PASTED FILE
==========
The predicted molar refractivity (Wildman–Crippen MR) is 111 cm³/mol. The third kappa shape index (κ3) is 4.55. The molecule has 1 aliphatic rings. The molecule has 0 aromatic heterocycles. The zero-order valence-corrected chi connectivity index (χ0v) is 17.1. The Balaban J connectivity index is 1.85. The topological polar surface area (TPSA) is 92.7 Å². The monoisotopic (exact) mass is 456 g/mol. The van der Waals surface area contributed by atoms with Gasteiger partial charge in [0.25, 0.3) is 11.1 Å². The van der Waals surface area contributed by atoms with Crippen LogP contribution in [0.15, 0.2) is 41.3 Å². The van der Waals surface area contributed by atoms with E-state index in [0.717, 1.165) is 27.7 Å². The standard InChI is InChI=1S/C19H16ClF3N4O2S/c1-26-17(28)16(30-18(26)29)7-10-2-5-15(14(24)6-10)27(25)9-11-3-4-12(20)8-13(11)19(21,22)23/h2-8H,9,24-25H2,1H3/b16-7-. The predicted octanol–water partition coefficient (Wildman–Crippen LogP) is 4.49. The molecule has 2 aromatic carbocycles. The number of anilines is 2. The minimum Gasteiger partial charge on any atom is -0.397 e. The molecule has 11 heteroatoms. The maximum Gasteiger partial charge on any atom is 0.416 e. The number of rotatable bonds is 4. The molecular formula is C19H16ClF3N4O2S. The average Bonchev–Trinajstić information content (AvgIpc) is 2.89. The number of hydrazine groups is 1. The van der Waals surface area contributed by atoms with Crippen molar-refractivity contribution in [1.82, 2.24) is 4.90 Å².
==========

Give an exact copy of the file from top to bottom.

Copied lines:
The predicted molar refractivity (Wildman–Crippen MR) is 111 cm³/mol. The third kappa shape index (κ3) is 4.55. The molecule has 1 aliphatic rings. The molecule has 0 aromatic heterocycles. The zero-order valence-corrected chi connectivity index (χ0v) is 17.1. The Balaban J connectivity index is 1.85. The topological polar surface area (TPSA) is 92.7 Å². The monoisotopic (exact) mass is 456 g/mol. The van der Waals surface area contributed by atoms with Gasteiger partial charge in [0.25, 0.3) is 11.1 Å². The van der Waals surface area contributed by atoms with Crippen LogP contribution in [0.15, 0.2) is 41.3 Å². The van der Waals surface area contributed by atoms with E-state index in [0.717, 1.165) is 27.7 Å². The standard InChI is InChI=1S/C19H16ClF3N4O2S/c1-26-17(28)16(30-18(26)29)7-10-2-5-15(14(24)6-10)27(25)9-11-3-4-12(20)8-13(11)19(21,22)23/h2-8H,9,24-25H2,1H3/b16-7-. The predicted octanol–water partition coefficient (Wildman–Crippen LogP) is 4.49. The molecule has 2 aromatic carbocycles. The number of anilines is 2. The minimum Gasteiger partial charge on any atom is -0.397 e. The molecule has 11 heteroatoms. The maximum Gasteiger partial charge on any atom is 0.416 e. The number of rotatable bonds is 4. The molecular formula is C19H16ClF3N4O2S. The average Bonchev–Trinajstić information content (AvgIpc) is 2.89. The number of hydrazine groups is 1. The van der Waals surface area contributed by atoms with Crippen molar-refractivity contribution in [1.82, 2.24) is 4.90 Å².